The Gift to Biro-Bidjan introduces an important philosophical turn to the exhibition: the USSR as a political and aesthetic inspiration to America’s leftist artists would ultimately prove disillusioning by the end of the “Red Decade.” The portfolio never arrived at its intended destination, and Biro-Bidjan spiraled into famine, poverty, and disease—as did much of Europe with the onset of World War II. The exhibition concludes with the unraveling of the political solidarity that bound the two collectives in the 1930s, a melancholy closure to the caution urged by artist Rockwell Kent in 1936: “seek justification for war only after you shall have established here in America such a paradise for all as may truly deserve the shedding of blood for the preservation of its integrity. That Paradise, to win it and to keep it, is a thing worth fighting for.”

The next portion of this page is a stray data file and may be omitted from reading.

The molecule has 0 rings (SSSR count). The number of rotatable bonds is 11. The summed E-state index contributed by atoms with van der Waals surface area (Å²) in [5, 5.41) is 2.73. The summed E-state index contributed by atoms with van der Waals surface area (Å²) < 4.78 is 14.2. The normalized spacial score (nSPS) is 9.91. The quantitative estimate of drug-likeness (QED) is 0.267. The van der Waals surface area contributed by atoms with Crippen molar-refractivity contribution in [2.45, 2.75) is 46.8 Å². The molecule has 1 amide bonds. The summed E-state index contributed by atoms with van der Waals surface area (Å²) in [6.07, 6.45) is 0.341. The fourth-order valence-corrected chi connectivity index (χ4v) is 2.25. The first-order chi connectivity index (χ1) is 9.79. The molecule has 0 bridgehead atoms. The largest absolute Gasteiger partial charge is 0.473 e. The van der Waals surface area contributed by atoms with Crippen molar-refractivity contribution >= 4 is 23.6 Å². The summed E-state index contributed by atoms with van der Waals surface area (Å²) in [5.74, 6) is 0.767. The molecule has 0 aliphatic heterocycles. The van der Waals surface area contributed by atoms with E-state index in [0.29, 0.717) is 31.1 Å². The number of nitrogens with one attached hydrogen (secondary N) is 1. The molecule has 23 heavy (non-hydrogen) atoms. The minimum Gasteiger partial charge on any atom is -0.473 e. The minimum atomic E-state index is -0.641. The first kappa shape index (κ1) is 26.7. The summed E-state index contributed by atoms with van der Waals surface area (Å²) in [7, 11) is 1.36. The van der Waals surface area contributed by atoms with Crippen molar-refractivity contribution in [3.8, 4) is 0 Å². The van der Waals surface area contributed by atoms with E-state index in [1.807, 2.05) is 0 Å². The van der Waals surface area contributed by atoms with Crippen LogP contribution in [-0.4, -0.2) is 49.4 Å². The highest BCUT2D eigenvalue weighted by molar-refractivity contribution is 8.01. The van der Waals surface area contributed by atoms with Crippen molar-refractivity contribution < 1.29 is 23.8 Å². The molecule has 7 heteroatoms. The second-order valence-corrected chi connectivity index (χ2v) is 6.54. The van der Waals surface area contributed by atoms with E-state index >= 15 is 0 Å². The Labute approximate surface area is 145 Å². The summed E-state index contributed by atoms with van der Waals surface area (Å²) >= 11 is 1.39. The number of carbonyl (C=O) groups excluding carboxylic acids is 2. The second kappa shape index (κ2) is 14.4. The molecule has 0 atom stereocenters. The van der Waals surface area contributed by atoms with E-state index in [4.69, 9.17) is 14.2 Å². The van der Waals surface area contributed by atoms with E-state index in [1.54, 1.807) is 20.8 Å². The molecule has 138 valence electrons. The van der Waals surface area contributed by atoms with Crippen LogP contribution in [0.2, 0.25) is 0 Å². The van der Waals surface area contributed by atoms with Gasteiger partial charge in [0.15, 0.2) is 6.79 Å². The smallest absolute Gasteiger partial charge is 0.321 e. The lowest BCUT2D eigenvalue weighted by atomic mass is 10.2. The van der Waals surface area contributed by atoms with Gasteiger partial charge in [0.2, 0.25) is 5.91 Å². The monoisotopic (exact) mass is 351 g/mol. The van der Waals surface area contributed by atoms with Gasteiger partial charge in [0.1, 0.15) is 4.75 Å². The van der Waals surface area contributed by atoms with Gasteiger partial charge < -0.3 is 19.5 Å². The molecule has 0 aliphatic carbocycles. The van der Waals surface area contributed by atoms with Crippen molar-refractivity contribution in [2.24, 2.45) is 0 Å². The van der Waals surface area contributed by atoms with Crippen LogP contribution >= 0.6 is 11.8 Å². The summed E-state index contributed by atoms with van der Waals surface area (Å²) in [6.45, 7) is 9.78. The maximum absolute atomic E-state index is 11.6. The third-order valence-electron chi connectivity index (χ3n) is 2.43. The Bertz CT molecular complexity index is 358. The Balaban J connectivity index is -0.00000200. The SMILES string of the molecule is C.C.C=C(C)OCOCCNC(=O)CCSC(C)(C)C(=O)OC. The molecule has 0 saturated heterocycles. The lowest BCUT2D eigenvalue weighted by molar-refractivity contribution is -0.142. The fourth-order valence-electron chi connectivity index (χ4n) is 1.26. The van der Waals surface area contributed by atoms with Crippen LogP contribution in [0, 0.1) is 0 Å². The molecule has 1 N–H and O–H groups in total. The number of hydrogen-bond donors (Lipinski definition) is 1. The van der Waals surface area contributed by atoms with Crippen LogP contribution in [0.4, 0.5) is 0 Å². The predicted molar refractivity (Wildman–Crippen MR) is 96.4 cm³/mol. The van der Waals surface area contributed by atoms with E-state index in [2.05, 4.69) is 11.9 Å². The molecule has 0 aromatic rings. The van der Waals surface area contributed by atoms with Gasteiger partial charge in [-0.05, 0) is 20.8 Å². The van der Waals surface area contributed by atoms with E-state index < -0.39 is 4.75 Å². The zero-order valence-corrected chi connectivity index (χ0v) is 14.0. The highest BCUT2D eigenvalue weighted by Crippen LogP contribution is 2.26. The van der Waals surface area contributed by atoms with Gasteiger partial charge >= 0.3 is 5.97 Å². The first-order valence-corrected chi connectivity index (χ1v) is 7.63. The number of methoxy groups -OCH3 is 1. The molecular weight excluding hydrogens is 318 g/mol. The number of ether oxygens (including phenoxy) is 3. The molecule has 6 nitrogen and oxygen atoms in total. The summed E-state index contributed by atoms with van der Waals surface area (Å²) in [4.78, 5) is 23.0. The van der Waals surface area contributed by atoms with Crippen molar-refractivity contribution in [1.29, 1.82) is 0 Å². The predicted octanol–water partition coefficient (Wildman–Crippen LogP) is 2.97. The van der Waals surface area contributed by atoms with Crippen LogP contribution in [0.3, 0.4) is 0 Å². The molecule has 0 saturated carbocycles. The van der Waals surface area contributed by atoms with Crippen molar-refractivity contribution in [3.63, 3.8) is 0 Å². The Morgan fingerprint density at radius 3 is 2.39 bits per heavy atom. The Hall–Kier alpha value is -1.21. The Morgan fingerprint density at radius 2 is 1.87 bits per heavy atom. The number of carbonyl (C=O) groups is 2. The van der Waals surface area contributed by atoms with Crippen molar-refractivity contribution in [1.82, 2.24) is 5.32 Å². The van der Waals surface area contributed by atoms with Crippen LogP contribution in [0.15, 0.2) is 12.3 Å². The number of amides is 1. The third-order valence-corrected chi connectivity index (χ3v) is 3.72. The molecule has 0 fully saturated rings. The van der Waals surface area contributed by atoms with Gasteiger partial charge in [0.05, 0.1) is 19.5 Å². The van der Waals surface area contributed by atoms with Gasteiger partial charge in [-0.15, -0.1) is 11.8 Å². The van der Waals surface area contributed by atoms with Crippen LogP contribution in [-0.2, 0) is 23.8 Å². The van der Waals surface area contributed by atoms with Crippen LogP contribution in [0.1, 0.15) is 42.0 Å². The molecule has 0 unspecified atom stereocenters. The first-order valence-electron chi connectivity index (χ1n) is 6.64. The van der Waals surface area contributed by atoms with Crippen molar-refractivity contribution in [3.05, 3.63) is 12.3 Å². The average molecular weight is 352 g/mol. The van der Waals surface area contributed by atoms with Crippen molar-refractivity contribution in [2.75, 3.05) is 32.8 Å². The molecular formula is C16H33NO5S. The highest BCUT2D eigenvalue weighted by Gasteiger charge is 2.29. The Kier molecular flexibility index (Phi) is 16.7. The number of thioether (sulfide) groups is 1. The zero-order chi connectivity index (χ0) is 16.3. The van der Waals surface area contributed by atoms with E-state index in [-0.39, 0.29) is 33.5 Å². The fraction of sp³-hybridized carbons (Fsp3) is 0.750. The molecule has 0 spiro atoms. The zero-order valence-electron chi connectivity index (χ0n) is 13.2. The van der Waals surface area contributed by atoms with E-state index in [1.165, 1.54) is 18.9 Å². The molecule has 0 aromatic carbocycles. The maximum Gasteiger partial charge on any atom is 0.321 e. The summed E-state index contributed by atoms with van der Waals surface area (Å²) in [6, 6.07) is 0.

In today’s political and artistic climate, the bracing images by 1930s artist-activists take on new relevance. The questions raised by the artworks in The Left Front: Radical Art in the “Red Decade” will form the basis of associated interpretive programming, including scholarly lectures, participatory theater and performance events, printmaking demonstrations, a film series and newspaper-style publication—all exploring how art activism of the past connects to that of the present. We believe the Left Front images are a crucial resource for understanding how moments of social, political, and economic crisis once catalyzed a country's artistic response. In turn, they provide a model of how artists once labored to secure a more equitable present, and hospitable future, for all Americans.